If you want to know just how resilient you are, try living through hurt, harm, danger, or wrong-doing from a loved one. They can press buttons no one else can. What is even scarier is they can lord things over you many would not even attempt at doing. I would like to say that I am someone who would offer the benefit of the doubt — that I am more forgiving than I am not, but there is a breaking point and everyone has it. The older I get, the more I am being introduced to my limitations.
This is to say, I am more in tune with what I tolerate and to what extent. I am creating longer paths on my journey, therefore, I have to implement and reconstruct boundaries.
If someone hurts me or disrespects me in a manner I can clearly spot, I make that known. I call them on it. I then create a space for me to be able to express why I am hurt and what led to that. No one knows if they have hurt you or not based on their words or actions. Sure, most of us can recognize pain when it occurs in someone else, but are we so quick to jump to the conclusion that we may have caused it? I highly doubt it. I say this because I am not always open to claiming the pain I have caused. I know I am not the only one.
Often people don’t intentionally cross our boundaries. As per Liz Morrison, “Since no one has the ability to read someone else’s mind, it cannot always be assumed that a person will know if they are triggering something in them . . .” But whether someone means to break a boundary or not, the result is the same. — Liz Morrison, LCSW & Margarita Tartakovsky, M.S
I believe the words boundary and respect go hand-in-hand. One is what we create to suggest a limit, the other is being mindful of that limitation or extension — or lack thereof. One definition of the word respect, according to the Merriam-Webster dictionary, is “an act of giving particular attention,” in other words — consideration. If someone will not consider your feelings in a situation, knowing that tension has been created or some sense of pain, then it is most likely, this person does not respect you and will more than likely not respect any boundaries implemented either.
You and only you know when a line you have drawn has been crossed. You know what boundaries to establish and why. If you have ever come into contact with someone who can be selfish, rude, racist, or asinine, chances are, you already have boundaries in place. The question I would ask you is: “How often do those boundaries get tested?” To take it further, I will be nosy and query, “What do you do when they are tested?”
If someone does cross that line and an actual break of the boundary has occurred, you must be aware. There are things you will need to do that may either pull you out of your comfort zone or cause you to evoke feelings of discontent in the person who crossed the line. How you prepare yourself in handling this is key to if your vocalizing the displeasure in their actions will be worth it in the end. From my experience, if approached effectively and the person has a modicum of common sense and compassion, you will survive addressing what needs to be addressed.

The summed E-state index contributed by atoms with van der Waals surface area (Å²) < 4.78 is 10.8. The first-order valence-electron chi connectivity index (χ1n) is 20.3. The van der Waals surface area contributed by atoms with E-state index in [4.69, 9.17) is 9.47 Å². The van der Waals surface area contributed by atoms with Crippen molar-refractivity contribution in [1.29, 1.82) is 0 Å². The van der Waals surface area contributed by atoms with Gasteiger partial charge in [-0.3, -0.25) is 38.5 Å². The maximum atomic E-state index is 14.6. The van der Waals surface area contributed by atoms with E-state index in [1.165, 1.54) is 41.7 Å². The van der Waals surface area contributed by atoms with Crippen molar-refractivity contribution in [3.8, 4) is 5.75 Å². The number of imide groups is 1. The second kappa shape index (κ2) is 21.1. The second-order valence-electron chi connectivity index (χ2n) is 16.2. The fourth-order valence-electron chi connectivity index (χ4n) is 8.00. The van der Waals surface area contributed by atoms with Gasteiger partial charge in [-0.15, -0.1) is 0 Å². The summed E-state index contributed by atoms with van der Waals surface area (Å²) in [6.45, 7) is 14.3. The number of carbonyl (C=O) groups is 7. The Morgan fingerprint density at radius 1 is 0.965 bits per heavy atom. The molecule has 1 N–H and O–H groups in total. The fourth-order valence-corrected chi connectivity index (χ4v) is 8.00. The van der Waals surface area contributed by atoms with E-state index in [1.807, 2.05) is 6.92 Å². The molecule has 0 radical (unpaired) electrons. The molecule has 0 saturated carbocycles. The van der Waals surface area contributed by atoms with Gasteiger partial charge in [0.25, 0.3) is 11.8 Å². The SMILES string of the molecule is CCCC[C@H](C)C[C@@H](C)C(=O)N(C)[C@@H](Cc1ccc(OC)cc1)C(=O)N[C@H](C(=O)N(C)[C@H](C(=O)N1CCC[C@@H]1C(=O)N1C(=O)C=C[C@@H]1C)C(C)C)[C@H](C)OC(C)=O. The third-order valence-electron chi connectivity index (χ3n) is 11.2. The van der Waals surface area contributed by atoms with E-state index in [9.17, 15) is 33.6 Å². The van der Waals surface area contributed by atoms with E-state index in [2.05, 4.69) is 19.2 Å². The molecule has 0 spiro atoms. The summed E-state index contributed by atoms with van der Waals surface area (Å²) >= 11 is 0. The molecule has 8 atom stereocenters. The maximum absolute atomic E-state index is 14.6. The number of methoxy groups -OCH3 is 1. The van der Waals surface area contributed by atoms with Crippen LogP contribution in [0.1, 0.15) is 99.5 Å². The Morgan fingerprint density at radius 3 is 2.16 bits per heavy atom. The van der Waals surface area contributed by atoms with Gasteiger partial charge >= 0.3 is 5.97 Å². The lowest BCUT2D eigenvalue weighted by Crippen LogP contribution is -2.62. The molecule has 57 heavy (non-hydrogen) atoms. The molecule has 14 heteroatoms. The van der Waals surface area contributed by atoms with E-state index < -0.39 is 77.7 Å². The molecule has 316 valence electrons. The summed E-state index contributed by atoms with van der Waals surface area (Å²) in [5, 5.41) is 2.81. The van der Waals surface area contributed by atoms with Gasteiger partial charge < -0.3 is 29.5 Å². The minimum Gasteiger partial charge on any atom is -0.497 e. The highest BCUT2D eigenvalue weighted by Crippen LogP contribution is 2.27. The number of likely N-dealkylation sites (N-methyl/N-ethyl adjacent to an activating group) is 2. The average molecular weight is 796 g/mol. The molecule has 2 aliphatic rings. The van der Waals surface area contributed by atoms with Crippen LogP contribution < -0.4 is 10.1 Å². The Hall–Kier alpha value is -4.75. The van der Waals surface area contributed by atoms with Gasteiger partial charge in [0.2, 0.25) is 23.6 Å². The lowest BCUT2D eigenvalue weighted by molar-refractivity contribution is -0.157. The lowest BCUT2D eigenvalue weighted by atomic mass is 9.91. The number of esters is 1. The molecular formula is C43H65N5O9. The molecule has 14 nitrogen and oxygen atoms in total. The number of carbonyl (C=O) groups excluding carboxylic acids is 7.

Margarita Tartakovsky, M.S. along with information taken from her colleagues in her article When People Cross Your Boundaries, suggests five ways on what to do when someone crosses your boundaries:
Handle it internally. When someone crosses your boundary, one option is to handle it internally, said Morrison, who specializes in children and families in New York City. First, you might find the positive in the situation. Secondly, question the situation.
Restate your boundary. Another option is to confront the person. Maybe they misunderstood you initially. Maybe your boundary was vague or indirect.
State your boundary in a positive way. That is, state what you want, instead of what you don’t want.
Offer a way to move forward. Assert yourself, explain your feelings and offer a way to move forward.
Reconsider the relationship. If you’ve been clear about your boundaries, and the person still keeps crossing them, consider if you want to remain in a relationship with someone who disrespects your limits.
This task, approaching someone who has crossed a boundary, is not easy. I do not think it is meant to be. When feelings and emotions are involved, it is hardly ever easy, but expressing yourself when you know you have limitations or intolerance for certain things and they are not being respected is important.
If you are anything like me, the potential of losing a loved one or becoming distant with a family member based on the fact that they just will not and cannot respect your boundaries is heartbreaking. But, there will come a time you will ask yourself, “Do I always want to mend my heart back together or do I simply want to live without constantly picking up its pieces?”